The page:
By Jane Heard Licensed Optician

What makes progressive lenses different?

Eyeglass wearers are often faced will a wide variety of choices when prescribed a progressive lens. But, did you know that all progressive lenses are NOT created equal? There are 400+ options for progressive lens designs on the Canadian market alone, and accompanying that, 400+ explanations for each lens. It’s easy to get lost in all the information.

A great fitting pair of frames paired with the correct lenses is important to realize the full benefit of progressive lenses. A lot of choice does not mean that every lens is going to give the wearer the vision they expect and require from their eyewear. Frankly, some lenses work better than others, and while one lens design might work well for one person it may not for another. In order to navigate the world of 400+ options, we need to have the answers to many questions about occupation, hobbies, and habits. Those answers are a part of the process that leads to a lens that will complement both lifestyle and (ideally) budget. In order for a progressive lens to perform optimally we must match patient visual needs with a lens design that will meet expectations.

Not everyone uses their glasses the same way. A truck driver has far different visual needs than a teacher, an airline pilot, or a computer user. In fact, each person uses their lenses differently. A professional driver is far more reliant on the distance portion of their glasses than a software engineer or a cook who will spend their day working at an arm’s length. An airline pilot needs a lens that is going to be comfortable for looking at a wide instrument panel (runways, and mountains).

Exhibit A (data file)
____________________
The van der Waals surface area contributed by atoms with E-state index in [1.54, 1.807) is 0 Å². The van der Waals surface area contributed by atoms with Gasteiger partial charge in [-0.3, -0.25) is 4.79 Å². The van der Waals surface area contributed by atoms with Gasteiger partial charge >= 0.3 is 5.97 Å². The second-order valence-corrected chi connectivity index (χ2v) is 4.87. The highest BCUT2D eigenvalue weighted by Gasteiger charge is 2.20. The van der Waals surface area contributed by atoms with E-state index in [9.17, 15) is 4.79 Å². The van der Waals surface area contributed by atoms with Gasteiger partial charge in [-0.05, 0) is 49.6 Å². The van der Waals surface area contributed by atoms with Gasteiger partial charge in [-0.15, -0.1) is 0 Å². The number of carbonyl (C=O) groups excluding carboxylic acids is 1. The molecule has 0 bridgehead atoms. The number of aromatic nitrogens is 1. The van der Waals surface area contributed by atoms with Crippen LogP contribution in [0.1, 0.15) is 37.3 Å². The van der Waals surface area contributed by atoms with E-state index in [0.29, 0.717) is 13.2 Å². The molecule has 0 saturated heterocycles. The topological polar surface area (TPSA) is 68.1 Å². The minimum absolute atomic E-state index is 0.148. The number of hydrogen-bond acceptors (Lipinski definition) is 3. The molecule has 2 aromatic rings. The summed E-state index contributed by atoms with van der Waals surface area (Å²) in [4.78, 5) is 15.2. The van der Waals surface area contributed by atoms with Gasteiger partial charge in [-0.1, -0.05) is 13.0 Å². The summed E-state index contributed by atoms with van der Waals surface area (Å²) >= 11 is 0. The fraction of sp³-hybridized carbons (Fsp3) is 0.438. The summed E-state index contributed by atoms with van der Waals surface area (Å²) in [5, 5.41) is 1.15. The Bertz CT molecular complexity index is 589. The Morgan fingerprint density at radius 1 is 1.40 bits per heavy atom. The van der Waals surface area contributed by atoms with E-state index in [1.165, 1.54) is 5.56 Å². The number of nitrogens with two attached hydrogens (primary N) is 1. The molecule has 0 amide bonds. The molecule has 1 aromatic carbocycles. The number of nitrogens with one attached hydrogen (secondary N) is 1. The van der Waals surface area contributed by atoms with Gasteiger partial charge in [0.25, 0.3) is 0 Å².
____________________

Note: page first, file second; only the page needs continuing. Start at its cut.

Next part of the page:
Standard design progressive lenses can be thought of as a one-size-fits-all approach. These lenses work well for many people. Standard progressive lenses are a good workhorse lens, useful for everyday, but not specific to the user. These lenses require two necessary measurements be taken so as to allow for the manufacture of a lens that will work well for the long term. These are PD (pupillary distance) and pupil height.

Professional grade progressive lenses take into account 3 more measurements related to the frame. It’s all about the frame. A $1000 lens in a poor frame choice will not work as well as a $200 lens in a frame that fits perfectly. First, the vertex distance, with is the distance from the eye to the frame. Tilt or the angle the lens in front of the eye. Lastly, the wrap, or the angle the frame sits on the face.

The eyeglass frame is the link to better overall vision. Including the frame parameters with the lens order provides the wearer with a more refined progressive lens. Designing a lens with features important to the wearer means that the professional driver will be comfortable driving long hours, the software engineer will not suffer a kink in the neck from spending hours in front of a monitor, or monitors. Additionally, multiple frame measurements allow for adjustment of the prescription across the lens to account for subtle changes in prescription as the frame curves, tilts, or the distance it sits away from the face. These can affect the prescription and how the world is observed, hence why we try to fit a frame first when you get new glasses.

And to think, the discussion about coatings hasn’t even started…